Highlands Christian Academy Celebrates 50 Years

Highlands Christian AcademyHighlands Christian Academy in Pompano Beach was established in 1965 against the backdrop of an innocent time when moviegoers stood in line to see “The Sound of Music” and the culture was in turmoil over the Vietnam War and the Civil Rights movement.

As they celebrate their 50th anniversary, Highlands Headmaster Ken Lopez said, “We are called to prepare people for a great cultural shift taking place. At first Christianity was embraced, then it was tolerated, and I’m not sure how long it will continue to be tolerated, so we have to prepare our children for this time.”

Envisioning a school where students would be taught the timeless truths of the Bible by Christian teachers who loved Christ and placed Him at the center of all academic, spiritual and physical training, Pompano Baptist Temple (now Grace Baptist Church) opened the school with just 15 students and one teacher. Today Highlands Christian Academy is a K3-12th grade private school with an enrollment of more than 600 students.


Anniversary celebration

They have invited alumni and community supporters to a Labor Day weekend celebration that will begin on Friday, September 4 at 7 p.m. when the Highlands’ Knights varsity football team takes on Palmer Trinity on their home field. Saturday features an anniversary golf event at the Pompano Beach Municipal Golf Course followed by a fiftieth anniversary banquet in the school’s gymnasium. Grace Baptist Church will hold a special service on Sunday and the festivities will culminate with a family picnic.

Ruth Pirrie, communications director at Highlands, said the weekend will be like a big family reunion. “This is a very close knit community because of the investment the teachers make in the lives of the students,” said Pirrie. Mr. Lopez, the headmaster, eats in the cafeteria with the students every day and probably knows every student by name who has attended this school over the past 40 years, she added.



Enrolling students in preschool through 12th grade, some students grow up at Highlands. In fact, 14 of the 54 students in the class of 2015 were enrolled in the school since Kindergarten or 1st grade.

“It gives you a sense of history when you look at a family and you realize that you are a big part of their life,” said Lopez. “Second generations are now putting their children at Highlands and some of those have graduated.”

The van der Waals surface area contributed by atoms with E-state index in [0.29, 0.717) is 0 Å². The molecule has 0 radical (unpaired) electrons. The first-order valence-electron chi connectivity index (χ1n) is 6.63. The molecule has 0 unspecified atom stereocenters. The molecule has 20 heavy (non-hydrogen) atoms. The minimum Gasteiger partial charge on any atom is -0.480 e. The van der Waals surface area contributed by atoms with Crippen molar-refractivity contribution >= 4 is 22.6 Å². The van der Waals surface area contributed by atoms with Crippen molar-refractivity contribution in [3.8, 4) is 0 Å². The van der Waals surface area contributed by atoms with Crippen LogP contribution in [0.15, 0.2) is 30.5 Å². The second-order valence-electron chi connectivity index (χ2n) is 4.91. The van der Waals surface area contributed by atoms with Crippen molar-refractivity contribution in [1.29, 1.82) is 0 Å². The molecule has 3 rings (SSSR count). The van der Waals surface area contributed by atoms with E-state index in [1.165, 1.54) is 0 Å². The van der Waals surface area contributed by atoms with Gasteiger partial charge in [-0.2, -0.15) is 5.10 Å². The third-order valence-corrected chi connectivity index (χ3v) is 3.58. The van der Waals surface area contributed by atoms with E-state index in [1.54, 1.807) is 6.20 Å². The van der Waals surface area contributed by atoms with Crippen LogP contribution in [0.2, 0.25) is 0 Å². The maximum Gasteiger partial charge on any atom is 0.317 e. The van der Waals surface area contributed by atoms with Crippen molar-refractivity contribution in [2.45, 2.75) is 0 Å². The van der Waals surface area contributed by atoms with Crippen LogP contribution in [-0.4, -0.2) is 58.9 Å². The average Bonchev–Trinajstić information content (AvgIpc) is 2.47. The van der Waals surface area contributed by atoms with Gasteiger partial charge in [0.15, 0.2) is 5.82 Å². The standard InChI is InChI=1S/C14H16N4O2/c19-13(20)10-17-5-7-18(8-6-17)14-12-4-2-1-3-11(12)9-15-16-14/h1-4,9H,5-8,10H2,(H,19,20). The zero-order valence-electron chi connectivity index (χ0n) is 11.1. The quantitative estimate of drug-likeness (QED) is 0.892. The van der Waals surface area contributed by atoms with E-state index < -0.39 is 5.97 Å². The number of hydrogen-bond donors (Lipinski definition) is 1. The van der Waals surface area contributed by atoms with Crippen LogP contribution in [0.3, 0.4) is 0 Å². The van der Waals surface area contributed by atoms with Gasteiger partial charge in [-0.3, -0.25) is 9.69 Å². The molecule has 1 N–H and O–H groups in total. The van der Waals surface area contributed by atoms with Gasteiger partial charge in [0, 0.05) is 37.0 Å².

We’ve been blessed with a number of people who have been here to give us stability,” he added, pointing to a mix of staff who have been there between 12 and 20 years and two new English teachers who were both graduates of Highlands.

Administrators are quick to point to buildings as milestones to growth. “I hope some of our students who come back will say, ‘We didn’t have a cafeteria or lighted fields like these,’ but there will still be a sense of community and Christ is still at the center,” said Lopez.

As one of the first Christian schools in the area to have a gymnasium, Lopez recalls what a big impact it had on their athletic program. For a couple of months, Lopez said the students ate outside in a tent and from 1976 to 2000 lunch was served in a gym without air conditioning. He also remembers a time when they had to use North Broward Park as their athletic field up until the 1990s. But that didn’t stop the boys’ soccer team from winning the state championships in 1982 and 1985. Over the years their athletes have excelled in volleyball, basketball, baseball and track.

It is often the vision of faculty such as Julie Method, Highlands’ drama teacher, who inspire developments such as the school’s full blown musical productions. And Lopez said Coach Reg Cook’s vision as athletic director for 40 years made the athletic program what it is today.

“Highlands has been the work of so many people. We sometimes forget some of the sacrifices people have made, but God doesn’t forget,” Lopez said.


Spiritual impact

Reflecting on the years of history he has experienced, Lopez said, “What means the most to me is what happens during spiritual emphasis week when people come forward and dedicate their lives. Many have solidified their salvation experience in our chapel program. And when a former student tells me, ‘This teacher led me to the Lord in elementary school,’ to me, that’s the most rewarding.”

A look at the list of Highlands alumni illustrates the impact it has had on the community in South Florida. Bill Mitchell, pastor of Boca Raton Community Church, graduated from Highlands in 1976 and Calvary Chapel Pastor Fred Gushe graduated from Highlands in 1984 along with his classmate Chris Lane, who is now executive director of First Priority, a ministry that connects the church to reach middle and high school campuses for Christ, and there are many others.

According to Lane, “My years at HCA were very pivotal to my spiritual growth. I was challenged to grow in my faith and encouraged by so many godly teachers, coaches and staff who truly loved the Lord. So many of them poured into my life and helped mold me in my formative years. I am so thankful for my experience at HCA and believe I am who I am today because of it.”

For more information on the school, please visit www.HighlandsChristian.org.

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